As a kid, we were fascinated by the stories of The Legend of Tarzan, a feral child, adopted by the gorillas and lived his childhood and adolescence in the wilderness of the jungles of Africa. He was a character, although, primitive in his habits, an admirable character, because of his character. When we talk of the jungles of Africa, we can never not keep ourselves from the “denizens of the mist”, the mountain gorillas. These gentle giants are an endangered species, and especially in the 1960’s and the 70’s when these Gorillas fell victim to the poachers, falling into traps set for other animals and their homelands slowly being encroached upon by humans.
Although there were many conservationist, one of the most influential and inspirational efforts made to change the lives of these Gorillas was by Dian Fossey. Author of one of the best- selling books and a movie having the same name, “Gorillas in the mist”. She was born on January 16, 1932 in San Francisco, California. She grew up with her mother and step father, and initially like her stepfather, a wealthy businessman, she chose to study business, but she developed an attachment with animals, when she went to work on a dude ranch in Montana.
She then shifted her focus to occupational therapy and interned at many hospitals, working with tuberculosis patients, and seasonal work with the animals in a cottage farm. She always wanted to explore the world and its abundant wildlife and finally took an initiative to realise her dream, after she saw the pictures from one of her friend’s trip to Africa.
On her first visit to Africa, she was acquainted with George Schaller who carried out a pioneering study of the mountain gorillas, and whose efforts laid the groundwork for Fossey’s life work. She was planted with an idea that she would one day return to study the gorillas during her first visit. Dr. Louis Leaky had offered her about heading a long term field project in Africa about the gorillas. She learnt Swahili and had Schaller’s books about his field studies along with her.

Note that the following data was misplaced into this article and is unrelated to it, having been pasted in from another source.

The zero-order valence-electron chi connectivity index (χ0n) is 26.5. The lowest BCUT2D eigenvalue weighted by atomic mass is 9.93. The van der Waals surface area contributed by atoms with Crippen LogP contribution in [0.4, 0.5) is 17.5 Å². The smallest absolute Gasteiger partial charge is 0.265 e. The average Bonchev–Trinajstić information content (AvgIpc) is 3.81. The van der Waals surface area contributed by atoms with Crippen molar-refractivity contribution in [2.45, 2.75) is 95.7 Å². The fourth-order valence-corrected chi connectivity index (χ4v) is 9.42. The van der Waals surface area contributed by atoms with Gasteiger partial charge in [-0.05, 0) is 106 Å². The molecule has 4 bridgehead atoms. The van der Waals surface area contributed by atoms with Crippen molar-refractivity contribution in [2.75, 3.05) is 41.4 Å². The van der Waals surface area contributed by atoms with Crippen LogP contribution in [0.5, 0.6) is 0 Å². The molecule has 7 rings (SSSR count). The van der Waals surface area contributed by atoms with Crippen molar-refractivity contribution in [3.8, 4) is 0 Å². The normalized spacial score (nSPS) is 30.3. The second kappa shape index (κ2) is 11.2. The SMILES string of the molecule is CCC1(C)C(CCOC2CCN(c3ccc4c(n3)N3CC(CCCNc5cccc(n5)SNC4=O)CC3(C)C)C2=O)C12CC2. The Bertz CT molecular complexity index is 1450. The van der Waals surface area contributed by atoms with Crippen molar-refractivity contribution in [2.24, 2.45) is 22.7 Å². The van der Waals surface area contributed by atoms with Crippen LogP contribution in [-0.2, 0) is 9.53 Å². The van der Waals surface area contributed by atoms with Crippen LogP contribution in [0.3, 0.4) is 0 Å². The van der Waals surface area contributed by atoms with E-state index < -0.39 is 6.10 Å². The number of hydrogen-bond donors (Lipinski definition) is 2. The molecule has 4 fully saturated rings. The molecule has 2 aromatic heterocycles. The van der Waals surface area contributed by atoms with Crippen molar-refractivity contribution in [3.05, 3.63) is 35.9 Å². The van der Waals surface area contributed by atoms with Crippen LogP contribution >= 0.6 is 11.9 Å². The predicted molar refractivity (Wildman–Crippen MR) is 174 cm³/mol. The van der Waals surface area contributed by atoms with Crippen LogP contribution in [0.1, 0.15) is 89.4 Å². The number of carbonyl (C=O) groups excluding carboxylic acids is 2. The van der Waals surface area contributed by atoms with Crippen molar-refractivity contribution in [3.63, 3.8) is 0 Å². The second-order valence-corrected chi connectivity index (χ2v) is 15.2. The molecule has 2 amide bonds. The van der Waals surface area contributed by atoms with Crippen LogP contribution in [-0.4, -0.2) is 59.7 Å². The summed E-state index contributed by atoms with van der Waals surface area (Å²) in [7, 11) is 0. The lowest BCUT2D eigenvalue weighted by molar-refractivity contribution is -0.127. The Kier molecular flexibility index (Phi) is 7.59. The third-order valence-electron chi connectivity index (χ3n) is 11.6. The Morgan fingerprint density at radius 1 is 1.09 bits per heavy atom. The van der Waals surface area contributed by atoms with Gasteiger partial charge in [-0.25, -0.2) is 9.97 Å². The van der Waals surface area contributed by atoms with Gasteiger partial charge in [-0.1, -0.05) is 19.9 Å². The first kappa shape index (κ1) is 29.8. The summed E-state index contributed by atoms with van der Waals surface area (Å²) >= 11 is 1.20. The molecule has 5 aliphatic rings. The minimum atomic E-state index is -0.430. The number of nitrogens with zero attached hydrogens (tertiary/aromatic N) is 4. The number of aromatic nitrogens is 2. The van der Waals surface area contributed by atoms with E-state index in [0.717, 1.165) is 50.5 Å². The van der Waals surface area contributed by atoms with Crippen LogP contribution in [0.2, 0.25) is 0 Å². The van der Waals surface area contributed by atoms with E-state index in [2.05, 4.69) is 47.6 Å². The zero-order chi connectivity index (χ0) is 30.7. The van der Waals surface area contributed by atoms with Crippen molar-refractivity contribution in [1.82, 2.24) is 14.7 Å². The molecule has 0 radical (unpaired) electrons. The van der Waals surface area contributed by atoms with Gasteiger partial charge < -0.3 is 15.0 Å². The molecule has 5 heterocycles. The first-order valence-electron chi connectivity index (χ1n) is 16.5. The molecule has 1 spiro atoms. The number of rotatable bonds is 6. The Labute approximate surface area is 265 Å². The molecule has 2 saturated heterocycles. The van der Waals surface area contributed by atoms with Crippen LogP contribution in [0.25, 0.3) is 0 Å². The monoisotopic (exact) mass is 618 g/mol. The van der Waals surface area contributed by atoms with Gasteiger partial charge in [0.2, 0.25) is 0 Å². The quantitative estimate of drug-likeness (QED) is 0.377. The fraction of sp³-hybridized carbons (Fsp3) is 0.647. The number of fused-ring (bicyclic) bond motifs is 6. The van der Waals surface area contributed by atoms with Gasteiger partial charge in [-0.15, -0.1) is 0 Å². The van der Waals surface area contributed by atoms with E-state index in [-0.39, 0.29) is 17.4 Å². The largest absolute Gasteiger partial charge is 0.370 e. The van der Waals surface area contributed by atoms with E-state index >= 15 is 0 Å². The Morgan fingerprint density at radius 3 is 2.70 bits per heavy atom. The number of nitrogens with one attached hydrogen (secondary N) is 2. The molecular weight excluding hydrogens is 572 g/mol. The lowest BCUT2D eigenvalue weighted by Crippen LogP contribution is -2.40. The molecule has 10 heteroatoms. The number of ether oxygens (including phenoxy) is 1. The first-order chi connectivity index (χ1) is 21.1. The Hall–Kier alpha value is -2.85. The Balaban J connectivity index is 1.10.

Dian Fossey set herself up at Kabara, it was only after the first two days that she realised how alone she was, and soon she learnt how to track the Gorillas from the natives of Kabara and also made attempts to come in contact with them, she was eventually able to gain the acceptance of the Gorillas, as she had described in her book. Through her efforts she was able to identify the individuals in each of the groups, heavily relying on their individual “noseprints”.
Over the years she faced many obstacles, like escaping away from the glitches of the military guards during the rebellion in the province of Zaire. She owed much of the progress in her life’s work to the people she met along her way.
Over the course of her research, she established herself as a true friend of the gorillas, and one of the gorillas in particular, named Digit, she encountered him when he was 4, in 1967, he had no playmates of his own age group and formed a special bond with him. Tragically, Digit was killed in 1977 by the poachers when he was trying to protect his group. His death resulted in the declare of war against the poachers, she appealed to the Gorilla conservationists and raised fund for “active conservation” and anti-poaching initiative.
Her book “Gorillas in the mist” was published in the year 1983, is an account of her years with the gorillas in the rain forest, and also underscored the need for concerted conservation efforts. She was murdered a few weeks before her 54th birthday because of the uproars she had caused. She was laid to rest behind her cabin in Karisoke, next to her beloved digit.
“When you realize the value of all life, you dwell less on what is past and concentrate on the preservation of the future.” – Gorillas in the Mist